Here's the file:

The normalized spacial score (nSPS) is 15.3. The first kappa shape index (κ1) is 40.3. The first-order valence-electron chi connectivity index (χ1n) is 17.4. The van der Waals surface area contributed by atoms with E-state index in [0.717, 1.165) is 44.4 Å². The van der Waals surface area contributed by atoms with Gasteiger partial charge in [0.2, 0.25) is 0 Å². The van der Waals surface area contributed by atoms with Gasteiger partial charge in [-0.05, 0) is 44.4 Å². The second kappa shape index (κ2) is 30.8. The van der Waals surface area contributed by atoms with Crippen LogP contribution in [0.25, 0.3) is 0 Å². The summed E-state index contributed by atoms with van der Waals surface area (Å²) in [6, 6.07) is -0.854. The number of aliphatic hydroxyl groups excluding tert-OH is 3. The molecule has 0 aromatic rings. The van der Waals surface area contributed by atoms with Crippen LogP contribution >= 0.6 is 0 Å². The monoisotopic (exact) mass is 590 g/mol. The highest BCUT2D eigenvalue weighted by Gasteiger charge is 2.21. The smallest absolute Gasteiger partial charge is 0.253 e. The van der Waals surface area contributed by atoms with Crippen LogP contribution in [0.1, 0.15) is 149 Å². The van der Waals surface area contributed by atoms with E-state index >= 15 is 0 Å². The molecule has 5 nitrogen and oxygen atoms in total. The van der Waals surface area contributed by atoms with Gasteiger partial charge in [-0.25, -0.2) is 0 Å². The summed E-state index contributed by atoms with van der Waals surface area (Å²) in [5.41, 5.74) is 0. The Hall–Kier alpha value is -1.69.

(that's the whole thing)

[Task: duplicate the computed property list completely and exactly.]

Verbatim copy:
The normalized spacial score (nSPS) is 15.3. The first kappa shape index (κ1) is 40.3. The first-order valence-electron chi connectivity index (χ1n) is 17.4. The van der Waals surface area contributed by atoms with E-state index in [0.717, 1.165) is 44.4 Å². The van der Waals surface area contributed by atoms with Gasteiger partial charge in [0.2, 0.25) is 0 Å². The van der Waals surface area contributed by atoms with Gasteiger partial charge in [-0.05, 0) is 44.4 Å². The second kappa shape index (κ2) is 30.8. The van der Waals surface area contributed by atoms with Crippen LogP contribution in [0.25, 0.3) is 0 Å². The summed E-state index contributed by atoms with van der Waals surface area (Å²) in [6, 6.07) is -0.854. The number of aliphatic hydroxyl groups excluding tert-OH is 3. The molecule has 0 aromatic rings. The van der Waals surface area contributed by atoms with Crippen LogP contribution >= 0.6 is 0 Å². The monoisotopic (exact) mass is 590 g/mol. The highest BCUT2D eigenvalue weighted by Gasteiger charge is 2.21. The smallest absolute Gasteiger partial charge is 0.253 e. The van der Waals surface area contributed by atoms with Crippen LogP contribution in [0.1, 0.15) is 149 Å². The van der Waals surface area contributed by atoms with E-state index >= 15 is 0 Å². The molecule has 5 nitrogen and oxygen atoms in total. The van der Waals surface area contributed by atoms with Gasteiger partial charge in [-0.25, -0.2) is 0 Å². The summed E-state index contributed by atoms with van der Waals surface area (Å²) in [5.41, 5.74) is 0. The Hall–Kier alpha value is -1.69.